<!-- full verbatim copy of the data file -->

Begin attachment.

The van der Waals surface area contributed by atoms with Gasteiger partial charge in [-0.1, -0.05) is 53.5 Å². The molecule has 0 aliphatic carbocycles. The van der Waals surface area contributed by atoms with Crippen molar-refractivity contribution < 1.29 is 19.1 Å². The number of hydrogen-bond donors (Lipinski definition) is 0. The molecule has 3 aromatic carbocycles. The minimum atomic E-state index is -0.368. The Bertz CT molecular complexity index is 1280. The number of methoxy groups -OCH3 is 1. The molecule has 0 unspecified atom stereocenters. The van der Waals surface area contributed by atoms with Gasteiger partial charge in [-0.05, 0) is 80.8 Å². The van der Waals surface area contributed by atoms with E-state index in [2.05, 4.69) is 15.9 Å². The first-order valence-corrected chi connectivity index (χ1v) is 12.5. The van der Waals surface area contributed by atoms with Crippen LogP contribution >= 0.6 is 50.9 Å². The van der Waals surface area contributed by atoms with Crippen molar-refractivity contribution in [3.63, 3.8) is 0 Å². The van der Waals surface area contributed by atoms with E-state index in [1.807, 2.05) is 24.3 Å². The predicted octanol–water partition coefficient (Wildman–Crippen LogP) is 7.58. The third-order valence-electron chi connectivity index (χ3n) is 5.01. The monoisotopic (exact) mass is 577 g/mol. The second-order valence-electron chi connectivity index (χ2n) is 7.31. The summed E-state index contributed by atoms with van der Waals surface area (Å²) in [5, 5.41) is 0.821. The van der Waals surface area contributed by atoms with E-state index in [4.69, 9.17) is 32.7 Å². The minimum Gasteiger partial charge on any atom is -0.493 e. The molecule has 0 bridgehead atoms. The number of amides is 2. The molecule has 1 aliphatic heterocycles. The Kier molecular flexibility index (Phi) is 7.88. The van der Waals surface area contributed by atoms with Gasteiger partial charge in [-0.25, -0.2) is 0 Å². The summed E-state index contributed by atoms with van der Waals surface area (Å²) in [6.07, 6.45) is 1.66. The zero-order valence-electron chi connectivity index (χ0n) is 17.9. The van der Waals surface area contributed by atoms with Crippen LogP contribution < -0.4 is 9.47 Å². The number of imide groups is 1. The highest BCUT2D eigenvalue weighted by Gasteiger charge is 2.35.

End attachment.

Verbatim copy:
The van der Waals surface area contributed by atoms with Gasteiger partial charge in [-0.1, -0.05) is 53.5 Å². The molecule has 0 aliphatic carbocycles. The van der Waals surface area contributed by atoms with Crippen molar-refractivity contribution < 1.29 is 19.1 Å². The number of hydrogen-bond donors (Lipinski definition) is 0. The molecule has 3 aromatic carbocycles. The minimum atomic E-state index is -0.368. The Bertz CT molecular complexity index is 1280. The number of methoxy groups -OCH3 is 1. The molecule has 0 unspecified atom stereocenters. The van der Waals surface area contributed by atoms with Gasteiger partial charge in [-0.05, 0) is 80.8 Å². The van der Waals surface area contributed by atoms with E-state index in [2.05, 4.69) is 15.9 Å². The first-order valence-corrected chi connectivity index (χ1v) is 12.5. The van der Waals surface area contributed by atoms with Crippen LogP contribution >= 0.6 is 50.9 Å². The van der Waals surface area contributed by atoms with Crippen molar-refractivity contribution in [3.63, 3.8) is 0 Å². The van der Waals surface area contributed by atoms with E-state index in [1.807, 2.05) is 24.3 Å². The predicted octanol–water partition coefficient (Wildman–Crippen LogP) is 7.58. The third-order valence-electron chi connectivity index (χ3n) is 5.01. The monoisotopic (exact) mass is 577 g/mol. The second-order valence-electron chi connectivity index (χ2n) is 7.31. The summed E-state index contributed by atoms with van der Waals surface area (Å²) in [5, 5.41) is 0.821. The van der Waals surface area contributed by atoms with E-state index in [4.69, 9.17) is 32.7 Å². The minimum Gasteiger partial charge on any atom is -0.493 e. The molecule has 0 bridgehead atoms. The number of amides is 2. The molecule has 1 aliphatic heterocycles. The Kier molecular flexibility index (Phi) is 7.88. The van der Waals surface area contributed by atoms with Gasteiger partial charge in [-0.25, -0.2) is 0 Å². The summed E-state index contributed by atoms with van der Waals surface area (Å²) in [6.07, 6.45) is 1.66. The zero-order valence-electron chi connectivity index (χ0n) is 17.9. The van der Waals surface area contributed by atoms with Crippen LogP contribution < -0.4 is 9.47 Å². The number of imide groups is 1. The highest BCUT2D eigenvalue weighted by Gasteiger charge is 2.35.